Any cure for the creeping green battery terminal grunge? [Archive] - Chevy Nova Forum

: Any cure for the creeping green battery terminal grunge?


patman
13th-March-2011, 10:38 PM
You know the stuff I mean. The corrosion fur that grows on the battery terminal posts.

The kids' DD has a bad case of it. I cleaned and scrubbed and doused it with baking soda last summer, even installed some of those felt washer things, and...it...keeps...coming...back. I'm getting really tired of it, not to mention that it eventually screws up the connection electrically.

Is there any cure?

EARLYIIS
13th-March-2011, 11:05 PM
I use battery terminal grease. It may not help the wire itself if it is too far gone but it works good to keep already clean connections from corroding.

EarlyIIs

Pauls72
13th-March-2011, 11:42 PM
Clean them good, then use silicone spray.

Toxic
14th-March-2011, 01:15 AM
back in the day we used vasoline. it attracts dirty tho

Pandora's Box
14th-March-2011, 10:16 AM
Set a penny on top of the battery. The copper of the penny will attract ALL the corrosion and the penny will turn green, not your connections.

IT WORKS! :yes:

patman
14th-March-2011, 10:21 AM
Thanks! I appreciate the suggestions...

tony
14th-March-2011, 11:13 AM
This s*** (stuff) :D seems to work excellent................:yes:

(Available at most auto parts stores or they should be able to order it)

http://www.permatex.com/products/automotive/specialized_maintenance_repair/electrical_system_maintenance/auto_Permatex_Dielectric_Tune-Up_Grease.htm

Pandora's Box
14th-March-2011, 11:19 AM
This s*** (stuff) :D seems to work excellent................:yes:

(Available at most auto parts stores or they should be able to order it)

http://www.permatex.com/products/automotive/specialized_maintenance_repair/electrical_system_maintenance/auto_Permatex_Dielectric_Tune-Up_Grease.htm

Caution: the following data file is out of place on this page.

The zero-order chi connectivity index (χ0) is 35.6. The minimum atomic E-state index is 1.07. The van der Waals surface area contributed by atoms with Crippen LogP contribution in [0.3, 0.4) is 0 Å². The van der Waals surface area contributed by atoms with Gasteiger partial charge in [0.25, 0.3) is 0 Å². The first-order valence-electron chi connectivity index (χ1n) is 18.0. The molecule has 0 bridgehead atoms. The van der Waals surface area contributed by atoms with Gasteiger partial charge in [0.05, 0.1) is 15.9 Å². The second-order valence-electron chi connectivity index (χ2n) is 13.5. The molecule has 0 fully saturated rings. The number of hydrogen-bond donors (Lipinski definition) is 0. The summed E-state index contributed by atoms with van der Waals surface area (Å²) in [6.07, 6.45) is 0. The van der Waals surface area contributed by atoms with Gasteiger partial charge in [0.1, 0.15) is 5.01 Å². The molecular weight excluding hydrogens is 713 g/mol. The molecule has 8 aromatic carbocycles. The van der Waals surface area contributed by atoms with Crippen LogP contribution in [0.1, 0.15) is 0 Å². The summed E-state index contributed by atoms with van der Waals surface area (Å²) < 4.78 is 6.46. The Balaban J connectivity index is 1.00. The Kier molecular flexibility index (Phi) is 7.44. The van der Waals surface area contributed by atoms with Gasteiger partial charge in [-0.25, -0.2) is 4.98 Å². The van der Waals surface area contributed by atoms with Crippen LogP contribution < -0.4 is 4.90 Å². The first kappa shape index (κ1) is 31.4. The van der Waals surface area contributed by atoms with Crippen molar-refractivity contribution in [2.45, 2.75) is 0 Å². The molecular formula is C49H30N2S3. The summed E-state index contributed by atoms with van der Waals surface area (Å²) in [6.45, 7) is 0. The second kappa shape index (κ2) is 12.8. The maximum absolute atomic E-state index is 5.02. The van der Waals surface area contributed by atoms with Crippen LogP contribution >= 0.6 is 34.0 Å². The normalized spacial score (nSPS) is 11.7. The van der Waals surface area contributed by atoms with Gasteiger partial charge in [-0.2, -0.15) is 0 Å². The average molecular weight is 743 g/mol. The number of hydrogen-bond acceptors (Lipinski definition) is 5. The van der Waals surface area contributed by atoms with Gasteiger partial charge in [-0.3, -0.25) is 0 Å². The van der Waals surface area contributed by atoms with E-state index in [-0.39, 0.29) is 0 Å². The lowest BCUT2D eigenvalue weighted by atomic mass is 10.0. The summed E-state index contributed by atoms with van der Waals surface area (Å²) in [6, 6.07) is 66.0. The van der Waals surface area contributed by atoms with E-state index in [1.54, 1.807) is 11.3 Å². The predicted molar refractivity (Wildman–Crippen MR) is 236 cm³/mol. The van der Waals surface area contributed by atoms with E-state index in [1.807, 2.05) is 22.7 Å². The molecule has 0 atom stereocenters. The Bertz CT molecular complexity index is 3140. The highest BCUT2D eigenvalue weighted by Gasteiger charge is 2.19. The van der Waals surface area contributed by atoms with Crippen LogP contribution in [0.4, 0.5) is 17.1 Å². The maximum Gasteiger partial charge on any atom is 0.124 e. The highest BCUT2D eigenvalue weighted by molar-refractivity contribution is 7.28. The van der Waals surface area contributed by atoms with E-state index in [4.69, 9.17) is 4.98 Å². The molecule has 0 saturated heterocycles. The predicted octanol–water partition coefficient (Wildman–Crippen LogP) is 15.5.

Hey Tony, my idea only costs a penny! :tongue: :D

patman
14th-March-2011, 11:31 AM
This s*** (stuff) :D seems to work excellent................:yes:

(Available at most auto parts stores or they should be able to order it)

http://www.permatex.com/products/automotive/specialized_maintenance_repair/electrical_system_maintenance/auto_Permatex_Dielectric_Tune-Up_Grease.htm

Ya, that's what I was leaning towards trying first.

The penny idea is cheaper, but you still end up with the creeping crud...just in a different spot.

First time I cleaned it up (last summer), there was so much fuzz, the battery hold down bracket was covered too. The battery was flat in that car the other day, and when I checked it out, I spotted the crud starting again. I'm thinking (hoping) that the problem is a poor connection due to the corrosion.

Pandora's Box
14th-March-2011, 11:57 AM
Quite often severe green corrosion is caused buy over-charging. Over-charging cooks the battery, emitting more gasses than normal which corrode the terminals making them green. Check the voltage output at a higher rpm.

Yea the penny will turn green and fuzzy but it's better than the terminals.

the FLYER
14th-March-2011, 12:34 PM
NOCO pads have been around for years... tried & true. available at any/all auto part stores. :yes: :yes: :yes:

http://www.noco-usa.com/pdf/Noco-Catalog-Chemicals.pdf

Pandora's Box
14th-March-2011, 01:08 PM
NOCO pads have been around for years... tried & true. available at any/all auto part stores. :yes: :yes: :yes:

http://www.noco-usa.com/pdf/Noco-Catalog-Chemicals.pdf

even installed some of those felt washer things, and...it...keeps...coming...back.

Tried that..... didn't work. :no:

patman
14th-March-2011, 02:07 PM
Quite often severe green corrosion is caused buy over-charging. Over-charging cooks the battery, emitting more gasses than normal which corrode the terminals making them green. Check the voltage output at a higher rpm.

Yea the penny will turn green and fuzzy but it's better than the terminals.